On Sunday I got up at 5:20. The aim was to be out at North Narrabeen while it was still dark, so I could do some sunrise photography. This is the best time of year to do this, because the sun is rising later as winter approaches, but daylight saving hasn’t ended yet, so the sun is actually appearing later (by the clock) than in the middle of winter. And being the tail end of summer, it isn’t nearly as cold in the morning either.
What you want for a good sunrise is a bit of cloud in the sky, but a clear horizon, without that band of grey wall you sometimes get hovering right on the horizon. If there’s no cloud, the sky just goes bland, but some clouds catch the red glow of the dawn sun and provide some contrast in the sky. The problem is, because you have to get up and head out when it’s still dark, you have no idea what the sky is going to be like when the sun finally appears. So it’s always a gamble. So far I’ve been very lucky with my dawn photo sessions – I haven’t really had a bad one yet.
The other thing is that I live on an east coast, which means that yes, I have to get up at dawn for the sunrise. The sun sets beyond the suburbs and the mountains in the distance, which isn’t nearly as good as the sun setting into the ocean. If you’re on a west coast, you get good sunsets; if you’re on the east, you need to go for the sunrises.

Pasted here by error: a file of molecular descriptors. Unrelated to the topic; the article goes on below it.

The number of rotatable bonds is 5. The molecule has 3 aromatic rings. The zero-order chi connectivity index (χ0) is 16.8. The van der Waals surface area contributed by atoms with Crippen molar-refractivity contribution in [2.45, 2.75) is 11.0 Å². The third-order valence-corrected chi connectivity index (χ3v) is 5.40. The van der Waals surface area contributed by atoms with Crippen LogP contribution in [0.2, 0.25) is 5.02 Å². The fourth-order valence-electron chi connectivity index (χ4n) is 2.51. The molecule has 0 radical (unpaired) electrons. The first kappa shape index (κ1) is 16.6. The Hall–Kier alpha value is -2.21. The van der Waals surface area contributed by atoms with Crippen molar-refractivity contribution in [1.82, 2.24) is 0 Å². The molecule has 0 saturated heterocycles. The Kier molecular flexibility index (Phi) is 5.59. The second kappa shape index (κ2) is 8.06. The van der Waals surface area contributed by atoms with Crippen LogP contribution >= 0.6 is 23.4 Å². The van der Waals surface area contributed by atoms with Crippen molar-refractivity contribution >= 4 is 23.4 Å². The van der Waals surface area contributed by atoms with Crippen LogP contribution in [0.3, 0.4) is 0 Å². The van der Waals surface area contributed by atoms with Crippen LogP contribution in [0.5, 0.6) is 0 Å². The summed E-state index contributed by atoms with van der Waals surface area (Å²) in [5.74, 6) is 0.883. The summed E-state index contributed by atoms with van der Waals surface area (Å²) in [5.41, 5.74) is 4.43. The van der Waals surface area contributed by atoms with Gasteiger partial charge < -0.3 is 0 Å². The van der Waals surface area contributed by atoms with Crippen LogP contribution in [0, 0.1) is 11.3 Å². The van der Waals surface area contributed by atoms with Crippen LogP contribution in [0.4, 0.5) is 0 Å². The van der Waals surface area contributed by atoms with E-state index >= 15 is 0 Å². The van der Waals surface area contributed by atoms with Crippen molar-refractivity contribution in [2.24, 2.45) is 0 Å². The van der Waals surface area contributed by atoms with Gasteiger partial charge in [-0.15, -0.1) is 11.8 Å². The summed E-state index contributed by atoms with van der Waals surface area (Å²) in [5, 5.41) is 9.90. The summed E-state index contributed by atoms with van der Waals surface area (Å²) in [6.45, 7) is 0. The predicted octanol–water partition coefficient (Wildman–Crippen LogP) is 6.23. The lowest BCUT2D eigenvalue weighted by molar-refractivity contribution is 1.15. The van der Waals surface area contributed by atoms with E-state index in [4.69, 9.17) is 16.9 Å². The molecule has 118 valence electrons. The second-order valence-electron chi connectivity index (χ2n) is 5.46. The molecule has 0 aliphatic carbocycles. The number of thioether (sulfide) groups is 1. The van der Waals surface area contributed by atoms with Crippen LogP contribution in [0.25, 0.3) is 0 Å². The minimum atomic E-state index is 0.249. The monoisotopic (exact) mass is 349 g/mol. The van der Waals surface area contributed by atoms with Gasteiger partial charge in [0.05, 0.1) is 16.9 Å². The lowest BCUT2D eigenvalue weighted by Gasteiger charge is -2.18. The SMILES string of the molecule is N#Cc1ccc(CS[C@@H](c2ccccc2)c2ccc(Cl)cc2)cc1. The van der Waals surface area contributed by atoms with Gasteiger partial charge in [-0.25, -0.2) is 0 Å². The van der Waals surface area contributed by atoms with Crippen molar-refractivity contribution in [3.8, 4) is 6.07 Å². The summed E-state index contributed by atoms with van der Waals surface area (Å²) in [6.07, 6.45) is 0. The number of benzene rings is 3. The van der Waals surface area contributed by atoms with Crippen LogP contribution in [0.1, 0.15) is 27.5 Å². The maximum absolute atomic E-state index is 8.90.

And finally, taking photos on the coast, you need to consider the tide. Yes, something I do cares about the phase of the moon. (And I’m not a fisher or a surfer. Actually, I used to care about the phase of the moon when I did astronomy too.) It happened to be high tide at dawn on Sunday, which meant much of the rock platform I was taking photos of was submerged. There were about half a dozen other photographers there – photography is a dawn fraternity – and all of them were simply wading through the sea water to access positions on the edge of the rocks, where waves could wash over them and provide luscious photos. I still need to get some shoes I’m willing to inflict sea water on, so I stayed on the relatively dry area around the rock pool.
Then there’s the choice of lens. I like to experiment and try unconventional things. One of the tricks is a fisheye lens. It distorts the image wildly, and is often used in ways which accentuate the effect, by including lots of obvious lines that get bent. But if you put the horizon bang in the middle of the frame, it stays straight. And if there are few straight lines elsewhere, the image can look reasonably natural. There is some obvious distortion in this shot, but it’s confined to the corners and doesn’t scream at you.
And the other cool thing about being here at dawn is that swimmers get up at the same time and provide interesting foreground subjects, to set against the magic that’s happening in the sky.
It’s good to get up early.